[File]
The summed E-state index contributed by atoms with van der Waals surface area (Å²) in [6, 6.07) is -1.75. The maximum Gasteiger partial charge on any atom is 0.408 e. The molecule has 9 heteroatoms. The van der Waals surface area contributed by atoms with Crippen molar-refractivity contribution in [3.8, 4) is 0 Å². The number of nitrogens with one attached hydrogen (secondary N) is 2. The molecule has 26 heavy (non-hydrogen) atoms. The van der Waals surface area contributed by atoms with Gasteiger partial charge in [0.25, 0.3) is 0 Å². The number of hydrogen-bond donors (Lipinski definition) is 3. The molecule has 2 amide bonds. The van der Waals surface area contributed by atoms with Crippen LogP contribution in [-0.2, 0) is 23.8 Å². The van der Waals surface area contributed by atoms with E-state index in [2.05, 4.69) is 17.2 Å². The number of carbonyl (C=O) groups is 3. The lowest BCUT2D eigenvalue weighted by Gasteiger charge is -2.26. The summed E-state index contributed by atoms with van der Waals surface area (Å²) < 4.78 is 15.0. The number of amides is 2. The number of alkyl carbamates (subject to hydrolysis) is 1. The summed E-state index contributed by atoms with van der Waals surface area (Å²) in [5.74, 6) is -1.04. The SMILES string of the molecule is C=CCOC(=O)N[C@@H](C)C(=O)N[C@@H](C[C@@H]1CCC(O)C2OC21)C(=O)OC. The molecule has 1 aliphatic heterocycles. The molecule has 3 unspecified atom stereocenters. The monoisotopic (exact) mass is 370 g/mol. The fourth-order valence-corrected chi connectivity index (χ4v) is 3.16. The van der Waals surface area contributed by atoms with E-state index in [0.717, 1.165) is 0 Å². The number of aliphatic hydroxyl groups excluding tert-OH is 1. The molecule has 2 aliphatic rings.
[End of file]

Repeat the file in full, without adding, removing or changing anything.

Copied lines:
The summed E-state index contributed by atoms with van der Waals surface area (Å²) in [6, 6.07) is -1.75. The maximum Gasteiger partial charge on any atom is 0.408 e. The molecule has 9 heteroatoms. The van der Waals surface area contributed by atoms with Crippen molar-refractivity contribution in [3.8, 4) is 0 Å². The number of nitrogens with one attached hydrogen (secondary N) is 2. The molecule has 26 heavy (non-hydrogen) atoms. The van der Waals surface area contributed by atoms with Gasteiger partial charge in [0.25, 0.3) is 0 Å². The number of hydrogen-bond donors (Lipinski definition) is 3. The molecule has 2 amide bonds. The van der Waals surface area contributed by atoms with Crippen LogP contribution in [-0.2, 0) is 23.8 Å². The van der Waals surface area contributed by atoms with E-state index in [2.05, 4.69) is 17.2 Å². The number of carbonyl (C=O) groups is 3. The lowest BCUT2D eigenvalue weighted by Gasteiger charge is -2.26. The summed E-state index contributed by atoms with van der Waals surface area (Å²) < 4.78 is 15.0. The number of amides is 2. The number of alkyl carbamates (subject to hydrolysis) is 1. The summed E-state index contributed by atoms with van der Waals surface area (Å²) in [5.74, 6) is -1.04. The SMILES string of the molecule is C=CCOC(=O)N[C@@H](C)C(=O)N[C@@H](C[C@@H]1CCC(O)C2OC21)C(=O)OC. The molecule has 1 aliphatic heterocycles. The molecule has 3 unspecified atom stereocenters. The monoisotopic (exact) mass is 370 g/mol. The fourth-order valence-corrected chi connectivity index (χ4v) is 3.16. The van der Waals surface area contributed by atoms with E-state index in [0.717, 1.165) is 0 Å². The number of aliphatic hydroxyl groups excluding tert-OH is 1. The molecule has 2 aliphatic rings.